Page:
recommendation to roll back previously awarded cost-of-living
    adjustments, or COLAS, to some retirees.

    “I retired in 1993. If they took all the COLAS, I’d lose 26 percent of my pension and I can’t afford that,” explained Scott.”

    ***************************************

    Let’s see. He’s now 66 and he retired in 1993. So he retired at 66 – (2017-1993) = 66-24 = 42.

    Retired at FORTY TWO, and ALL of his OWN pension contributions (including all the investment earnings thereon) likely paid for no more than 10-15% of his pension.

    What would a comparably paid Private Sector worker with the SAME years of service received in retirement benefits is he “retired” at age 42?

    It’s WAY past time for KY’s taxpayers to stop being the sucker in this equation.

    In THIS case, I believe a 50%-75% reduction is the MINIMUM the Taxpayers should be seeking.

    Reply

    • Posted by Seesaw Junior on September 18, 2017 at 1:13 pm

      Retired at FORTY TWO, and ALL of his OWN pension contributions (including all the investment earnings thereon) likely paid for no more than 10-15% of his pension.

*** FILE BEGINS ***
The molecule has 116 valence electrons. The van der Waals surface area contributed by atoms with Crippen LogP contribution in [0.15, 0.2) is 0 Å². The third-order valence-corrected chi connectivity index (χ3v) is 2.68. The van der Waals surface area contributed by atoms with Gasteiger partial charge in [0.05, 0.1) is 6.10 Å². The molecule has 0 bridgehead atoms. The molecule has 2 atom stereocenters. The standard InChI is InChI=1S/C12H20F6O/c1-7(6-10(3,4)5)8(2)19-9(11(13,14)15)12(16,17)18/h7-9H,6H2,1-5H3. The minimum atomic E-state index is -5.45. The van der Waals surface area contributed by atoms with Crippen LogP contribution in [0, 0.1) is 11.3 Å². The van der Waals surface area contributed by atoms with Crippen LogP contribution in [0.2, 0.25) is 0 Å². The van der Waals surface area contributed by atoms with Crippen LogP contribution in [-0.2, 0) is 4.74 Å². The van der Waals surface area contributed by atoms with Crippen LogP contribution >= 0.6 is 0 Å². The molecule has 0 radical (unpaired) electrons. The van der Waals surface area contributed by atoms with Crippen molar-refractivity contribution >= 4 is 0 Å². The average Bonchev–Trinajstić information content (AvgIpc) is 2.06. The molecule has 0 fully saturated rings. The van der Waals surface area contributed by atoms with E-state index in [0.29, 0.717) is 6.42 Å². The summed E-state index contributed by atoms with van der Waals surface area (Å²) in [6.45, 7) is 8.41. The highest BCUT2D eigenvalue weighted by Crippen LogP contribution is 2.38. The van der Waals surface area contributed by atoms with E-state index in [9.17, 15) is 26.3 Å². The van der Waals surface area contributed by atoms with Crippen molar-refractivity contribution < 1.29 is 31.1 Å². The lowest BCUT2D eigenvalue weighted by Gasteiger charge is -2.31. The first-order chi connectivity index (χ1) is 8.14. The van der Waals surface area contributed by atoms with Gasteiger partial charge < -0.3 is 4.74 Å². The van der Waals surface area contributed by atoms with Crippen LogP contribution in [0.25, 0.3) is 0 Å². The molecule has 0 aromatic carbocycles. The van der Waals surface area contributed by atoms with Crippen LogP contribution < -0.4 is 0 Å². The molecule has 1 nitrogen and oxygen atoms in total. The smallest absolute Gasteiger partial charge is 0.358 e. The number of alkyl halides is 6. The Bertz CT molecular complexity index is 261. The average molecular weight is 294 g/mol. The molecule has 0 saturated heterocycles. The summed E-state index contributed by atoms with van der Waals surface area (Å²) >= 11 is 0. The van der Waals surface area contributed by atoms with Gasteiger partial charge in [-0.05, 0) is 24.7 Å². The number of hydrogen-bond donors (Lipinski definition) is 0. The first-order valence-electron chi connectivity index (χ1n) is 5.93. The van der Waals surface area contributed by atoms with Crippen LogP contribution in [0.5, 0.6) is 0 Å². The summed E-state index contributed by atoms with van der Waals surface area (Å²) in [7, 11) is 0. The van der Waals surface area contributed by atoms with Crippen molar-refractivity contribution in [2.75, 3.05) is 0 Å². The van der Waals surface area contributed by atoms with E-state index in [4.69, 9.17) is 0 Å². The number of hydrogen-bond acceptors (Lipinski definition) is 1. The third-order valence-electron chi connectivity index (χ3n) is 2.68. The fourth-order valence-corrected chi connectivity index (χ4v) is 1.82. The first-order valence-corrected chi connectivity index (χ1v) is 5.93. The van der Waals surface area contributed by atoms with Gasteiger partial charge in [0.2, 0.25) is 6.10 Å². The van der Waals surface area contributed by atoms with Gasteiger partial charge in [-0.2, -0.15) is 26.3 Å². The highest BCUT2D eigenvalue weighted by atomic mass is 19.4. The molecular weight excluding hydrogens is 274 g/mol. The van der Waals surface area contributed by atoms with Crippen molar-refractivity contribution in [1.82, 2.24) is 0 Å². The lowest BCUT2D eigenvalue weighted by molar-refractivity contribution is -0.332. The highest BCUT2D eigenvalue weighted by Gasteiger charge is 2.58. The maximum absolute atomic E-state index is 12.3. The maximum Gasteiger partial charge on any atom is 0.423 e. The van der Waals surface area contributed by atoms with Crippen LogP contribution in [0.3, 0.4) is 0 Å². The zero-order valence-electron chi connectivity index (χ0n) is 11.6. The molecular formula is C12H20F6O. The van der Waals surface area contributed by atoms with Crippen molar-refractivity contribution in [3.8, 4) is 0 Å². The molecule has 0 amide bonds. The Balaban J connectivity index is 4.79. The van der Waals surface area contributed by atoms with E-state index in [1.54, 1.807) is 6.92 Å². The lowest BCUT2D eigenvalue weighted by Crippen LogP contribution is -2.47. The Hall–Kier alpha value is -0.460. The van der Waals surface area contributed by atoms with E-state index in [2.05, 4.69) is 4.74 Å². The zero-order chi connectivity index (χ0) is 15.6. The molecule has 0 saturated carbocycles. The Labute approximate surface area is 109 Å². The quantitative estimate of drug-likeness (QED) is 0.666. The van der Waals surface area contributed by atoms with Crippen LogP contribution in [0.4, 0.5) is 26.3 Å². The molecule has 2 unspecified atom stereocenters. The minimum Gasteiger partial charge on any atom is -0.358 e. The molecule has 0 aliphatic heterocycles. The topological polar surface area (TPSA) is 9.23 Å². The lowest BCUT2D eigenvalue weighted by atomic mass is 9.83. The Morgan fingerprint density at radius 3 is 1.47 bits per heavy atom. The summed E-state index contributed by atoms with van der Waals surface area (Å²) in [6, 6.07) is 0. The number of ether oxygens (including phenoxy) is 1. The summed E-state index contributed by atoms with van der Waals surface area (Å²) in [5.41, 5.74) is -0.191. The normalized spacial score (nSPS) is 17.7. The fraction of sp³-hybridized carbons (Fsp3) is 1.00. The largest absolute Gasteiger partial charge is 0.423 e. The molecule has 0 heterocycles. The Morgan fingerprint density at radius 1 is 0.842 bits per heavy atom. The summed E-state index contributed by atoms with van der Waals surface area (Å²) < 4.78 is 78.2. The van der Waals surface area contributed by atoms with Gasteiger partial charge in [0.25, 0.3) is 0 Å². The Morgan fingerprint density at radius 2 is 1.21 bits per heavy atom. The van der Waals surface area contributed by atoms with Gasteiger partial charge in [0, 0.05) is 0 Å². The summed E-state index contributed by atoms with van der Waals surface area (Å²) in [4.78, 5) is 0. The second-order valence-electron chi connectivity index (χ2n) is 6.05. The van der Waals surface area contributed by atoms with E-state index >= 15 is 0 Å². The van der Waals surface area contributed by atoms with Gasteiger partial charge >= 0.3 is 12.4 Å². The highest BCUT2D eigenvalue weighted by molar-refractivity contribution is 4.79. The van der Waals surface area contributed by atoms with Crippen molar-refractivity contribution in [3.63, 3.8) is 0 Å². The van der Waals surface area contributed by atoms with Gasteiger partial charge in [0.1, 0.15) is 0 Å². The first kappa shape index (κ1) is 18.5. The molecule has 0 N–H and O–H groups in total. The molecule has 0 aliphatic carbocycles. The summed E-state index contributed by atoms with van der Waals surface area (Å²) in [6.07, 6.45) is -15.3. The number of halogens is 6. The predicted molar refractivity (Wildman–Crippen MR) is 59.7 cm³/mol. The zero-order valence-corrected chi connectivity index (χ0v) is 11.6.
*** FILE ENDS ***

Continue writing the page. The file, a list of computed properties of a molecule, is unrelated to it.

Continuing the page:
If he “retired” at age 42, and started at age 21, that is 21 years of service. 2017-1993= 24 years of “retirement” to date, three years MORE than actual work. I would estimate he contributed LESS than 3% of his overall pension costs. Which he pulled out his first year of “retirement”. Biggest scam of all-time

      Reply

      • Posted by Anonymous on September 18, 2017 at 1:28 pm

        “Twenty and out”

        Exactly like the U.S. military. 50% of final pay, with COLAs and healthcare. And they contribute zip-dot-nada.

        Reply

      • Posted by Tough Love on September 18, 2017 at 1:30 pm

        I included the value of the investments earning on his own contributions over his working career.

        Politicians (Christie for one) often fail to do that, but adjusting for the time value of money is the “proper” thing to do.

        Yes, the mathematical sum of his own contributions is likely about 5% of the VALUE of his pension, and a smaller % of the mathematical SUM of his expected lifetime payouts, but when adding earnings on his own contributions up to his retirement date and discounting expected pension payments to that same retirement date is the correct way to estimate the share of his total expected pensions that he actually paid for.

        Reply

        • Posted by Seesaw Junior on September 18, 2017 at 3:39 pm

          I included the value of the investments earning on his own contributions over his working career.

          So what- you include the roi from their paltry contributions and it is still ALL pulled in iin the first 1-3 years.

          Reply

          • Posted by Tough Love on September 18, 2017 at 4:22 pm

            YES, and if we take the middle of your 1 to 3 year period (2 years) and compare that to the DISCOUNTED VALUE of their pension, we would get the Share that the worker pay for.